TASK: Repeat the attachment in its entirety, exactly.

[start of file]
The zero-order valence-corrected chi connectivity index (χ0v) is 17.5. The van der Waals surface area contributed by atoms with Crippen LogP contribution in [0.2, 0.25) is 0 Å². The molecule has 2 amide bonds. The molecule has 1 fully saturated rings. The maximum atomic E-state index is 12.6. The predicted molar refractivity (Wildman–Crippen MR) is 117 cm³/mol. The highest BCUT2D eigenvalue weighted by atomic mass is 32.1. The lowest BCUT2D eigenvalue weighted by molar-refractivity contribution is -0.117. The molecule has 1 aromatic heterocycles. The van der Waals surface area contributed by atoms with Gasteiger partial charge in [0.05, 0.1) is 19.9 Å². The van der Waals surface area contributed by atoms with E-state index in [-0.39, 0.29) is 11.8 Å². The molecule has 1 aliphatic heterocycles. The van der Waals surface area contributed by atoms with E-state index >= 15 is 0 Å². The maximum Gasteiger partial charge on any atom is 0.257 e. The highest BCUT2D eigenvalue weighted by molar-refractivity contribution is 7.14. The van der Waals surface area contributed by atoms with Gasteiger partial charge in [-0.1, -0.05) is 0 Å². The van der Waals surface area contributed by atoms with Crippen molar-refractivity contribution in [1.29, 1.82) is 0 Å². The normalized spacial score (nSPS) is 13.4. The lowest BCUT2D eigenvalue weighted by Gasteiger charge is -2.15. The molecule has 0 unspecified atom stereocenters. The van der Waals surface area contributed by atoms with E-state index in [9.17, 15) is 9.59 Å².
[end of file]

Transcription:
The zero-order valence-corrected chi connectivity index (χ0v) is 17.5. The van der Waals surface area contributed by atoms with Crippen LogP contribution in [0.2, 0.25) is 0 Å². The molecule has 2 amide bonds. The molecule has 1 fully saturated rings. The maximum atomic E-state index is 12.6. The predicted molar refractivity (Wildman–Crippen MR) is 117 cm³/mol. The highest BCUT2D eigenvalue weighted by atomic mass is 32.1. The lowest BCUT2D eigenvalue weighted by molar-refractivity contribution is -0.117. The molecule has 1 aromatic heterocycles. The van der Waals surface area contributed by atoms with Gasteiger partial charge in [0.05, 0.1) is 19.9 Å². The van der Waals surface area contributed by atoms with E-state index in [-0.39, 0.29) is 11.8 Å². The molecule has 1 aliphatic heterocycles. The van der Waals surface area contributed by atoms with E-state index >= 15 is 0 Å². The maximum Gasteiger partial charge on any atom is 0.257 e. The highest BCUT2D eigenvalue weighted by molar-refractivity contribution is 7.14. The van der Waals surface area contributed by atoms with Gasteiger partial charge in [-0.1, -0.05) is 0 Å². The van der Waals surface area contributed by atoms with Crippen molar-refractivity contribution in [1.29, 1.82) is 0 Å². The normalized spacial score (nSPS) is 13.4. The lowest BCUT2D eigenvalue weighted by Gasteiger charge is -2.15. The molecule has 0 unspecified atom stereocenters. The van der Waals surface area contributed by atoms with E-state index in [9.17, 15) is 9.59 Å².